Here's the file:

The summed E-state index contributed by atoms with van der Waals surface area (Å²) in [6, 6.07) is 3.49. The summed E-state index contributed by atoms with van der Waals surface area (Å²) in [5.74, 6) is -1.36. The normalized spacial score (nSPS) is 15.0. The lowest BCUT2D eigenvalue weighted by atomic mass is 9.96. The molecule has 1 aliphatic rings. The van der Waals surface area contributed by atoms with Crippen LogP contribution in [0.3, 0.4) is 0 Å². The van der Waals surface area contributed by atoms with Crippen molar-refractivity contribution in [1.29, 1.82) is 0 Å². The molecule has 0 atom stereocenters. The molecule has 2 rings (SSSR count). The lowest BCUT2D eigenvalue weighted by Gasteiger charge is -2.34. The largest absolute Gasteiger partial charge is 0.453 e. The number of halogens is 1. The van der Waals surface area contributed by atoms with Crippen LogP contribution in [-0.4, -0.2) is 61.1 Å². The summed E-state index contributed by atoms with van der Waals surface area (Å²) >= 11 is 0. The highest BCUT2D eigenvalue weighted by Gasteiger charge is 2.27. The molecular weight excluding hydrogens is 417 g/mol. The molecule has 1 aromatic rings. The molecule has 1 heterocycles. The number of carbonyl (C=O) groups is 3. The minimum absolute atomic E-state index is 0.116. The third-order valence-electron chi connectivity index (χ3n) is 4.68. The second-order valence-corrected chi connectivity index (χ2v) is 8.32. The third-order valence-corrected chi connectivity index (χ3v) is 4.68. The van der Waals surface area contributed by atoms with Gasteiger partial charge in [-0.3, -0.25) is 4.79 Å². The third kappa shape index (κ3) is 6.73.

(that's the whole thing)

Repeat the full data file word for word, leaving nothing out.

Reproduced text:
The summed E-state index contributed by atoms with van der Waals surface area (Å²) in [6, 6.07) is 3.49. The summed E-state index contributed by atoms with van der Waals surface area (Å²) in [5.74, 6) is -1.36. The normalized spacial score (nSPS) is 15.0. The lowest BCUT2D eigenvalue weighted by atomic mass is 9.96. The molecule has 1 aliphatic rings. The van der Waals surface area contributed by atoms with Crippen LogP contribution in [0.3, 0.4) is 0 Å². The van der Waals surface area contributed by atoms with Crippen molar-refractivity contribution in [1.29, 1.82) is 0 Å². The molecule has 0 atom stereocenters. The molecule has 2 rings (SSSR count). The lowest BCUT2D eigenvalue weighted by Gasteiger charge is -2.34. The largest absolute Gasteiger partial charge is 0.453 e. The number of halogens is 1. The van der Waals surface area contributed by atoms with Crippen LogP contribution in [-0.4, -0.2) is 61.1 Å². The summed E-state index contributed by atoms with van der Waals surface area (Å²) >= 11 is 0. The highest BCUT2D eigenvalue weighted by Gasteiger charge is 2.27. The molecular weight excluding hydrogens is 417 g/mol. The molecule has 1 aromatic rings. The molecule has 1 heterocycles. The number of carbonyl (C=O) groups is 3. The minimum absolute atomic E-state index is 0.116. The third-order valence-electron chi connectivity index (χ3n) is 4.68. The second-order valence-corrected chi connectivity index (χ2v) is 8.32. The third-order valence-corrected chi connectivity index (χ3v) is 4.68. The van der Waals surface area contributed by atoms with Gasteiger partial charge in [-0.3, -0.25) is 4.79 Å². The third kappa shape index (κ3) is 6.73.